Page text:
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Conservatives press Trudeau on alleged Chinese role in hack of Canadian data

Conservatives press Trudeau on alleged Chinese role in hack of Canadian data
Politics
OTTAWA -- The Conservatives want to know what federal officials are doing about China s alleged involvement in the theft of data from thousands of Canadians.

In a letter to Prime Minister Justin Trudeau, two Conservative MPs say it is extremely worrisome that members of the Chinese People s Liberation Army stand accused of the high-profile 2017 hack of Equifax.

The U.S. Department of Justice announced Monday that a federal grand jury had returned an indictment charging four members of the PLA with hacking into the credit-reporting agency s computer systems and stealing data and trade secrets.

Hackers accessed or stole the personal information of 145.5 million Americans and nearly 400,000 Britons in the incident.

The breach also involved the information of about 19,000 Canadians, including names, addresses, social-insurance numbers and credit-card numbers as well as usernames, passwords and security-question data.

Pierre Paul-Hus and Glen Motz, the Conservative public safety critics, want Trudeau to explain what Canada will do to ensure those who pilfered Canadians data are brought to justice.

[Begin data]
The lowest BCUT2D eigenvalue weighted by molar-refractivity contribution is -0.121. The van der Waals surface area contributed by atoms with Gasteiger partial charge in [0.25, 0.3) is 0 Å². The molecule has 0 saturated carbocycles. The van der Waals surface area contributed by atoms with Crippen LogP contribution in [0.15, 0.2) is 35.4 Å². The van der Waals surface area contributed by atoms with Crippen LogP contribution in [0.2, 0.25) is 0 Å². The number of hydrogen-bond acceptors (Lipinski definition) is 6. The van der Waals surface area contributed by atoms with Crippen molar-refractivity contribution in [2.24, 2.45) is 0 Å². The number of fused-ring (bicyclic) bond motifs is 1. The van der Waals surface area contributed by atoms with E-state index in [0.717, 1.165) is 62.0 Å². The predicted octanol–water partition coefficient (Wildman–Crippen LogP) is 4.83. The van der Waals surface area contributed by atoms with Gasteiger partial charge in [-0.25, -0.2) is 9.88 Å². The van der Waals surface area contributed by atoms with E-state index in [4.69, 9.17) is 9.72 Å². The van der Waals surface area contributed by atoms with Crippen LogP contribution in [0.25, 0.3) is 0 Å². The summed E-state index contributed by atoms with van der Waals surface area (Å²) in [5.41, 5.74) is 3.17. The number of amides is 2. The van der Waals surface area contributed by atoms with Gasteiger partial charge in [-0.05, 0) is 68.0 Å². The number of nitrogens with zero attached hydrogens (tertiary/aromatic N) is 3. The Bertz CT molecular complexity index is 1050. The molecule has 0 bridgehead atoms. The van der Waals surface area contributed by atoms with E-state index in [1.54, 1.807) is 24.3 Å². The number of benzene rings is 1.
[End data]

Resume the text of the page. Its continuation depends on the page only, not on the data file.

"In a digital age, Canadians must be assured that their personal information will be safe, and that the Canadian government will protect them from foreign actors that engage in hacking, espionage and other cybercrimes to collect this information."

The MPs are asking whether Canada has investigated the alleged PLA connection to the cyberattack and if it will charge Chinese members in connection with the incident.

The Prime Minister s Office had no immediate comment.

Federal advisers have told Trudeau that Canada will work with allies to strike back at foreign cyberattackers and "impose costs" that make them understand the price of their deeds.

Canada and its allies consider malicious cyber activities to be a major threat and believe perpetrators will change their behaviour "only when the costs outweigh the benefits," the note adds.
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